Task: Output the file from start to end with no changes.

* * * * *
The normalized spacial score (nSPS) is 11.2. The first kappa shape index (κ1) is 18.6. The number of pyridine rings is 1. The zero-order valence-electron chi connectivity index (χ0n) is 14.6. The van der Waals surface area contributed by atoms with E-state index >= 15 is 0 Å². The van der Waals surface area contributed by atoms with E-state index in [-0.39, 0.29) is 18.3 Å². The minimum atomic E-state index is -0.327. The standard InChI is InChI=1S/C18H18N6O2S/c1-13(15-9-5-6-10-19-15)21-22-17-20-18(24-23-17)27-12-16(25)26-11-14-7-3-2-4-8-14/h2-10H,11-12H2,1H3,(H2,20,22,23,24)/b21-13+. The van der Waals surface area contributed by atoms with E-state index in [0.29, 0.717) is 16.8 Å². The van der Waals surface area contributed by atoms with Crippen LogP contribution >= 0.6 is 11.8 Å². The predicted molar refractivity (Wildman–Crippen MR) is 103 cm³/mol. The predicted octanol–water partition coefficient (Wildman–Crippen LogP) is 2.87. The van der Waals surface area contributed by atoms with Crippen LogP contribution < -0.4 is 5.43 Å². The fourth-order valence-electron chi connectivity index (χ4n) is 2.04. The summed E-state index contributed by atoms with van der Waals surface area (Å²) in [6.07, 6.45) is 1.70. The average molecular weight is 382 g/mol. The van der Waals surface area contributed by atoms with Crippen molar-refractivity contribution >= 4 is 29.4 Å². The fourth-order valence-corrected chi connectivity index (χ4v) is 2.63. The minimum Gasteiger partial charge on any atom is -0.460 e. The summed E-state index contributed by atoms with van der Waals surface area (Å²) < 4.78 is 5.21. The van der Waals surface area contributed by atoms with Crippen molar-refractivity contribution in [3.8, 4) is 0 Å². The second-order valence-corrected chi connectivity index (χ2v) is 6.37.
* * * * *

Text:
The normalized spacial score (nSPS) is 11.2. The first kappa shape index (κ1) is 18.6. The number of pyridine rings is 1. The zero-order valence-electron chi connectivity index (χ0n) is 14.6. The van der Waals surface area contributed by atoms with E-state index >= 15 is 0 Å². The van der Waals surface area contributed by atoms with E-state index in [-0.39, 0.29) is 18.3 Å². The minimum atomic E-state index is -0.327. The standard InChI is InChI=1S/C18H18N6O2S/c1-13(15-9-5-6-10-19-15)21-22-17-20-18(24-23-17)27-12-16(25)26-11-14-7-3-2-4-8-14/h2-10H,11-12H2,1H3,(H2,20,22,23,24)/b21-13+. The van der Waals surface area contributed by atoms with E-state index in [0.29, 0.717) is 16.8 Å². The van der Waals surface area contributed by atoms with Crippen LogP contribution >= 0.6 is 11.8 Å². The predicted molar refractivity (Wildman–Crippen MR) is 103 cm³/mol. The predicted octanol–water partition coefficient (Wildman–Crippen LogP) is 2.87. The van der Waals surface area contributed by atoms with Crippen LogP contribution < -0.4 is 5.43 Å². The fourth-order valence-electron chi connectivity index (χ4n) is 2.04. The summed E-state index contributed by atoms with van der Waals surface area (Å²) in [6.07, 6.45) is 1.70. The average molecular weight is 382 g/mol. The van der Waals surface area contributed by atoms with Crippen molar-refractivity contribution >= 4 is 29.4 Å². The fourth-order valence-corrected chi connectivity index (χ4v) is 2.63. The minimum Gasteiger partial charge on any atom is -0.460 e. The summed E-state index contributed by atoms with van der Waals surface area (Å²) < 4.78 is 5.21. The van der Waals surface area contributed by atoms with Crippen molar-refractivity contribution in [3.8, 4) is 0 Å². The second-order valence-corrected chi connectivity index (χ2v) is 6.37.